Motion blur of a spotted hyena (Crocuta crocuta) bolting across a grassy field just after daybreak. This was the first hyena of the clan we were able to see yesterday. While looking out across the escarpment I spotted a small distant figure with large ears running straight towards our vehicle. The top-heavy bouncing strides were unmistakable, and its body features quickly began to take form — a long thick neck, spotted coat, and a muscular head bearing sharp canine teeth. The hyena veered away and continued steadily on its mission, pointing us in the direction of its brethren no more than a few kilometers away.
A slender young spotted hyena slinks out from the trees at dawn. This particularly attractive individual was one of six or more that we found racing in and out of cover this morning. At 2am last night we also got footage of a hyena in our backyard — soon I’ll be sharing many more photos and videos of these striking animals that are usually difficult to observe at close distances here at Mpala. As I’m writing this, a hyena is performing its characteristic loopy howl nearby. After months of futile attempts at encountering hyenas up close, no matter how close the call, it was so exciting to share a few moments with these elusive and unique creatures.
Spotted hyenas (Crocuta crocuta) are highly misunderstood animals. In popular culture, they are portrayed as the villains, skulking in the darkness to rob kills from lions — a behavior that in the first place shouldn’t make an animal somehow inferior or “malicious.” But in the case of the hyena, this depiction is simply inaccurate. Hyenas and their clans are incredibly successful hunters, cooperatively surrounding and taking down small to large animals including antelope, zebra, and wildebeest. In all populations studied (as far as I’m aware), meat from hunting makes up the majority of their diet, as opposed to scavenging. In fact, predatory cats such as lions and leopards steal kills from hyenas much more frequently, so the story is very much flipped. Funnily enough, here in Laikipia pastoralists often blame the leopards for preying on their cattle during the night, and more often than not, hyenas (or lions) are actually the culprits!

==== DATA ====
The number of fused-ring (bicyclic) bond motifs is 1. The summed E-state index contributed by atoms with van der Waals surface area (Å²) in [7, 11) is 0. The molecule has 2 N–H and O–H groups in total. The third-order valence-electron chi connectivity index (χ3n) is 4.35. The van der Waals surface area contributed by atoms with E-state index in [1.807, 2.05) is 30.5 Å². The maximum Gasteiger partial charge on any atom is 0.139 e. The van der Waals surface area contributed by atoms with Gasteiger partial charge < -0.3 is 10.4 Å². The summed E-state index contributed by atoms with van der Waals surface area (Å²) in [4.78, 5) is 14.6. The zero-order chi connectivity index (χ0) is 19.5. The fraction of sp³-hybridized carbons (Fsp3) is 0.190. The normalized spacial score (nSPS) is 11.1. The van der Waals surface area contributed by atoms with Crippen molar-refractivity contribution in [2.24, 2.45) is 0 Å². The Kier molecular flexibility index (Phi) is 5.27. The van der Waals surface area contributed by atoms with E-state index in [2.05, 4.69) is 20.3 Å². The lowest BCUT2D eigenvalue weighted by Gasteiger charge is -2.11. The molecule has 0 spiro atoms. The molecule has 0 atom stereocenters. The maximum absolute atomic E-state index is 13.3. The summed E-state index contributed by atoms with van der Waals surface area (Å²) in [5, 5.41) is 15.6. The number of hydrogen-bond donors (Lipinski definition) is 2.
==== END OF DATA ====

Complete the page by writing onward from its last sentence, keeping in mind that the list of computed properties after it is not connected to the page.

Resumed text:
Probably the most incredible fact about spotted hyenas is the presence of a “pseudopenis” in females. This structure is so similar in appearance to male hyena genitalia that it is difficult to tell the sexes apart. There are several theories as to why female hyenas have this anatomical characteristic. Female hyenas are dominant over males and secrete high levels of androgens (e.g. testosterone), so the male-like genitalia may have simply arisen as a byproduct of these hormone levels. On the other hand, it might be of adaptive significance. Because of the morphology of the female’s genitalia, copulation by force is not possible by males, which allows females to completely dictate who contributes genetic material to her offspring. Female hyenas remain in their natal group as opposed to males who disperse, making female competition an important factor in determining fitness within a single clan. So, the male appearance might also serve as a sort of camouflage to conspecifics, in which juvenile or subadult females might be subject to fewer antagonistic interactions within their clans. For example, adult females would be less likely to commit infanticide on young hyenas who are not her own offspring, and competition between siblings would be at lower levels — all because it is more unclear who exactly an individual is competing against in producing offspring. The female pseudopenis also has its complications. Because of the narrow urogenital canal, both the female and her offspring are at risk during the time the mother gives birth. Astonishingly, up to 15% of mothers die when giving birth for the first time, and over half of the first offspring die at birth. Such a high cost for this unique and bizarre female anatomy.
All hyenas photographed in situ / during pursuit [1-3]